Early Autumn Days

Young woman standing in the middle of autumn meadow with high go

And where, in those early autumn days
Did you first feel the chill on your cheek
And ask, “Where do I go from here?”

As you look up into the heavens,
Crisp dry leaves framing your view,
The waning warmth of summer’s sun on your cheek

Your feet begin to take root
Your arms spread wide
Your heart opens to take in the glory of all that is

And in this instant of vulnerability and connection
You know where to go,
You know

©SpiritLed 2015

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Masterpiece

Opened

Like first snow falling on autumn leaves
still strewn across the ground,
this cold permeates the places
that still long to feel sunshine’s warmth

Have patience, dear one,
for the winter of your being serves it purpose,
it devours the crackling debris of your spirit,
blankets you with pure white blessings,
offers deep rest as you piece yourself back together

Then when the sun appears in your soul once more, rise up
through the wild torrents of lusty spring
make your desperation into a masterpiece,
hang it on the walls of courage and perseverance,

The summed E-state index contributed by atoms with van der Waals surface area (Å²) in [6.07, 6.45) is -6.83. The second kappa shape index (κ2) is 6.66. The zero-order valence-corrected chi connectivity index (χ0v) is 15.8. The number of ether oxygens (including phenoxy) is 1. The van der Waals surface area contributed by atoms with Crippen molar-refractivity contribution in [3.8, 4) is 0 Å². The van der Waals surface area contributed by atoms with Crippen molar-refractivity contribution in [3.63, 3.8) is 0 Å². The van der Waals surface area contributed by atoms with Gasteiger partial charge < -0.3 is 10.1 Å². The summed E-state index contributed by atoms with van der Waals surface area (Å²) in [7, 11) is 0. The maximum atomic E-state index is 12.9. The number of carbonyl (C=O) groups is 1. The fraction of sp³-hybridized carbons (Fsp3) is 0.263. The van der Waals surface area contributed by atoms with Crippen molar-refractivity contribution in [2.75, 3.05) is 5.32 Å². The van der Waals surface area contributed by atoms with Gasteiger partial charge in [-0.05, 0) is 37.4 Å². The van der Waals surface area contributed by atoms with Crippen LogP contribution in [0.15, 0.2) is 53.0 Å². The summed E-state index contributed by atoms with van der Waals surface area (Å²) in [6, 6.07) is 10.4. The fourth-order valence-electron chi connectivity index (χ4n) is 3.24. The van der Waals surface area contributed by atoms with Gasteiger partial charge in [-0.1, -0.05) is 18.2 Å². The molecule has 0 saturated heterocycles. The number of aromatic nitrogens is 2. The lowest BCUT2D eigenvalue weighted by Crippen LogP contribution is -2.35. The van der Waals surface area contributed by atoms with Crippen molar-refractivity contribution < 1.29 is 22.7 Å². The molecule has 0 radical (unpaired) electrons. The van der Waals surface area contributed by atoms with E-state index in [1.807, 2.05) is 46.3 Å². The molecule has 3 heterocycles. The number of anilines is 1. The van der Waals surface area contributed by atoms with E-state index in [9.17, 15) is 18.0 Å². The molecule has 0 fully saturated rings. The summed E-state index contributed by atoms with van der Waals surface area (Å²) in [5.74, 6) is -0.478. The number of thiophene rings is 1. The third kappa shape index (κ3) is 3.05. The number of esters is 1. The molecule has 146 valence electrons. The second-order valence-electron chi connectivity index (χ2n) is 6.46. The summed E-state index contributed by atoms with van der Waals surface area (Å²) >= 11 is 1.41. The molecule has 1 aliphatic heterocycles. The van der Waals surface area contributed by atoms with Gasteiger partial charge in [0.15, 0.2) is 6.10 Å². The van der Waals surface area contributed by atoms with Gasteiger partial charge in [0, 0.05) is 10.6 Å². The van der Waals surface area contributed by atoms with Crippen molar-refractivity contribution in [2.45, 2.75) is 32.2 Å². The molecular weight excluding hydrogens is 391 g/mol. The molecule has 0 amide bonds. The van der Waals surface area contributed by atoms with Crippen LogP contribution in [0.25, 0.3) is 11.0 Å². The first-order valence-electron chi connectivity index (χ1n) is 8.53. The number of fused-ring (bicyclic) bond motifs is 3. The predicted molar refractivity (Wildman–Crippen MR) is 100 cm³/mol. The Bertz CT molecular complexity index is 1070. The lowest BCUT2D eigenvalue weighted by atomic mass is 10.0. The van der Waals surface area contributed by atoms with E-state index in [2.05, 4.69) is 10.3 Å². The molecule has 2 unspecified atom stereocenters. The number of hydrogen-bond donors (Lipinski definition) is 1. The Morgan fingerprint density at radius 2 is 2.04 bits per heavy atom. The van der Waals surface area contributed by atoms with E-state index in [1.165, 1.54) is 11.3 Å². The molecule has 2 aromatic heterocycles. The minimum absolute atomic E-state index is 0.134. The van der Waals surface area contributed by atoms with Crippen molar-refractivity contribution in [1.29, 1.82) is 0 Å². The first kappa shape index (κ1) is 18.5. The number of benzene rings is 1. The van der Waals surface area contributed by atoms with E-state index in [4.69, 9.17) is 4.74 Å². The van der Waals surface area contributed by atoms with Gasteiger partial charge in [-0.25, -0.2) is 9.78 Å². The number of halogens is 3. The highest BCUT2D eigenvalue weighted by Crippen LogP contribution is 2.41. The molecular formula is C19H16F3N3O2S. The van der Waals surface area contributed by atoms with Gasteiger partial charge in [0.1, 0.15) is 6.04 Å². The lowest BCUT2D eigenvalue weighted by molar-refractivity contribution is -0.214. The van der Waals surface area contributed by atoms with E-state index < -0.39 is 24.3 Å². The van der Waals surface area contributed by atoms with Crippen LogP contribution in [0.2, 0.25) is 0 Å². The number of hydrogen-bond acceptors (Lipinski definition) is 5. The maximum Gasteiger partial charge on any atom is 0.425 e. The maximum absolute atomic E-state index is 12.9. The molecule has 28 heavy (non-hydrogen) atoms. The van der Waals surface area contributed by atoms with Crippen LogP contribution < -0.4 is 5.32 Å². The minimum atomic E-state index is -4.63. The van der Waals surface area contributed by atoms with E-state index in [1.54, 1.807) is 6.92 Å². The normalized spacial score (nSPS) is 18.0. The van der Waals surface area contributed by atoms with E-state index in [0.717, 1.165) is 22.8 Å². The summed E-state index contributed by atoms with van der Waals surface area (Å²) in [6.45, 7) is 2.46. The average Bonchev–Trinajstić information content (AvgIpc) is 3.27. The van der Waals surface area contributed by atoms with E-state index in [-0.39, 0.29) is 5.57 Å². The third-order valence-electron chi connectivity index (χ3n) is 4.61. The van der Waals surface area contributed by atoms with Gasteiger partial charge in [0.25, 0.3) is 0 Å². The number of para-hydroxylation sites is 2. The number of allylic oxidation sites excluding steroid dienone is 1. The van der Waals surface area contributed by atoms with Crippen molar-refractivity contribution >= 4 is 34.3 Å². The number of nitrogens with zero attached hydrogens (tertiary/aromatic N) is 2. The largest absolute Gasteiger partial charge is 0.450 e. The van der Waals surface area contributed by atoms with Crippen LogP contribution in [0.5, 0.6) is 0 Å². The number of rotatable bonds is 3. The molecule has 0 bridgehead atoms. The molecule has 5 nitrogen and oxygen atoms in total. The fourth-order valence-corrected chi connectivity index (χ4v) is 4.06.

honor its gift of strength, always ready
for the next fallen snow

©SpiritLed 2015

The Leaf

A red-gold leaf floats to the ground, and there
I pick it up, hold it gently,
flat in my palm, a mirror of my own hands,
points like fingers, lines and veins, delicate and strong,

lines that cast the story of the journeys we
make, to the precipice and back and, for some, to hell,
where we may stay a while, take up residence in our suffering,
until we either persevere or perish.

In these lines, on this path, these hands stroke children’s faces, twirl golden strands
between fingers, touch cheeks at night, through tears;
in the dark, these hands, solemn and life-giving,
belong to my mother.

These hands clumsily fiddle with a lighter, shaky and desperate,
light the cigarette, flip this way and that, dangle the stick of burning tobacco–
with an air of confidence, and yet those lines betray longing for one more tomorrow–
as ashes fall, unnoticed, to the ground.

Crackling against my skin like the rough and delicate fabric of the leaf, this path for once
becomes a burden, a stifling presence that keeps me from the joys of red-gold leaves on autumn days.
And so, with the hands we share, I crumble the leaf, release it to the wind, a weight–
long-held–removed, a crumbly, red-gold burden of the soul.

A leaf floats to the ground, and there I pick it up, and there my life begins.

© SpiritLed 2013